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How To Plan For The Uncertain Future Of Your Business.

By Stephanie Anyamele

The pandemic has been a nerve-wracking experience for everybody, especially small business owners who have now found themselves with little to no cash inflow from sales, tough decisions on employee management and concerns of what a post-coronavirus world would actually look like.

While it’s easy to dwell on the uncertainty of right now and allow oneself to enter panic mode (this doesn’t help FYI!), the fact is: it is the companies that take this opportunity to push forward and explore new ideas that will be the winners once the lockdowns are lifted and the economy starts to bounce back.

When so much is unclear and unsure, the best way to plan for the future is to try those things you may not have otherwise or that you were already thinking about but didn’t have the time to focus on.

These tough times call for implementing aggressive tactics if you want to get ahead of your competition and prepare to thrive during and after the pandemic. We recommend the following:

1. Pivot to address the needs of a changed world

What if this pandemic sticks around for months? Even when lockdowns are lifted, what if people don’t come rushing back to work or continue shopping in their usual pattern?

What if things never return to normalcy as we know it? Many business will certainly die if they’re waiting for the return to status quo. Smart business leaders must embrace the reality that the world has changed FOREVER and as such, they need to develop plans to prepare for what comes next.

Things might look bleak right now but there are massive opportunities to look forward to. You might have to pivot to offering digital services, like some gyms are doing, or offer takeout/pickup only, like many restaurants - there are ways to continue growing and diversifying your offerings.

While some industries might never recover from the damage of this pandemic, some others will move forward looking totally different from what they did before. Think about how your business can enter and dominate a new kind of market, and develop a strategy around that.

2. Improve or develop your products and/or services.

Unless your business produces pandemic necessities like toilet paper, hand sanitiser, face masks or even shows for online streaming, your business activity has definitely slowed down. Why not use this sudden free time to explore improving your products and services?

If you can find other related services to offer, do it. You now have gaps in your schedule so it’s a perfect time to experiment with new lines of business and see what catches on.

Think about which features could help your products sell more or how you could create a better user experience. This might be the only time your business will experience this kind of prolonged period of inactivity and temporary quiet so don’t waste the opportunity by taking a partial vacation and allowing competitors to render your offerings obsolete.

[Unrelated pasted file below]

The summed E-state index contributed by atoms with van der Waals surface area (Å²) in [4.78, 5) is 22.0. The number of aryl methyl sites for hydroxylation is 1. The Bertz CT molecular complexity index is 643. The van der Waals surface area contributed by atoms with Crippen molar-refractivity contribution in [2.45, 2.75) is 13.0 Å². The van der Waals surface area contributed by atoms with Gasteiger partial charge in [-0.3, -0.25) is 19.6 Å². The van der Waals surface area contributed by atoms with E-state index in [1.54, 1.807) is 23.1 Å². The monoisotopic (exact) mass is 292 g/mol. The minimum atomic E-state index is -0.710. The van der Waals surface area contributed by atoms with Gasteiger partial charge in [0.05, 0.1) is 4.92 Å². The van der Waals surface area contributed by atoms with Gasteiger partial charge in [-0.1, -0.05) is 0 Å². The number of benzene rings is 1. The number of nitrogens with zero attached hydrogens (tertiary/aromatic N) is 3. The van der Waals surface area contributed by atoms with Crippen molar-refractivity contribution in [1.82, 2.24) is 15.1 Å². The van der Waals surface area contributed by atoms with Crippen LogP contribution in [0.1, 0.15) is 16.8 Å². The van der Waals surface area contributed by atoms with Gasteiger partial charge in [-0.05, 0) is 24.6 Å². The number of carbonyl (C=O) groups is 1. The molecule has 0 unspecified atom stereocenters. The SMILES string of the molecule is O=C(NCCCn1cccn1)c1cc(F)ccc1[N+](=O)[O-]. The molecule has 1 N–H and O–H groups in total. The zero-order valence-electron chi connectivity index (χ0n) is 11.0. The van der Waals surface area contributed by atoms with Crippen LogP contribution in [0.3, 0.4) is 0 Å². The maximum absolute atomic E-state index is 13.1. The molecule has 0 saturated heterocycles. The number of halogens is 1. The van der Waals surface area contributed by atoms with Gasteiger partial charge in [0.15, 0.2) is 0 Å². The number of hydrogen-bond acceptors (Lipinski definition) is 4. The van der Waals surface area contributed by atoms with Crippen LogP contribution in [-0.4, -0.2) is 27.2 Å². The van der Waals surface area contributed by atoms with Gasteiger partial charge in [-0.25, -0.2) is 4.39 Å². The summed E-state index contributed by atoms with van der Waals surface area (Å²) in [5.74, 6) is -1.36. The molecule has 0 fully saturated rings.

3. Invest in your people (if you can)

Could you organise training sessions to help your junior employees learn new skills from senior employees? This is a good way to create mentorship opportunities so newer employees learn from how the more seasoned ones handle themselves and their roles.

You could hold virtual conferences to sharpen your employees’ skills and strengthen staff relationship.

It’s worth keeping in mind that the best changes to come from this pandemic will become permanent. So explore investing in work-from-home systems, as relevant, to empower your business to employ more remote workers because developing new products could introduce your business to new markets all over the world and you want to be positioned to take advantage of.

4. Be on the hunt for partnership opportunities

If your usual customers or clients are now unable to afford your products or services, strategic partnerships could help you stay afloat.

Could you partner with a bigger company to provide your offerings as part of their supply or value chain to keep revenue coming in?

Maybe you’ve had to lay off some staff to reduce overheads but still want to provide high quality service to the few paying clients? Partner with another agency that still has the staff strength you need, though you may have to share your revenues. But some is better than none, right?

Truth is, everyone is looking for help and to be help even in these tough times.

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Stephanie Anyamele is the founder of What Next, Coach? and the Principal Consultant at Charles Ardor & Company, a boutique management consulting firm that works with owners, leaders and managers (OLMs) of small and medium enterprises (SMEs) to improve the financial and operational health of their businesses. Stephanie is passionate about supporting business owners in Nigeria to create structure, maximise time and experience freedom and fulfilment.

Follow Stephanie Anyamele on:

Instagram @whatnextcoach @charlesardorco

Twitter @whatnext_coach @charlesardorco

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Abuja, Nigeria

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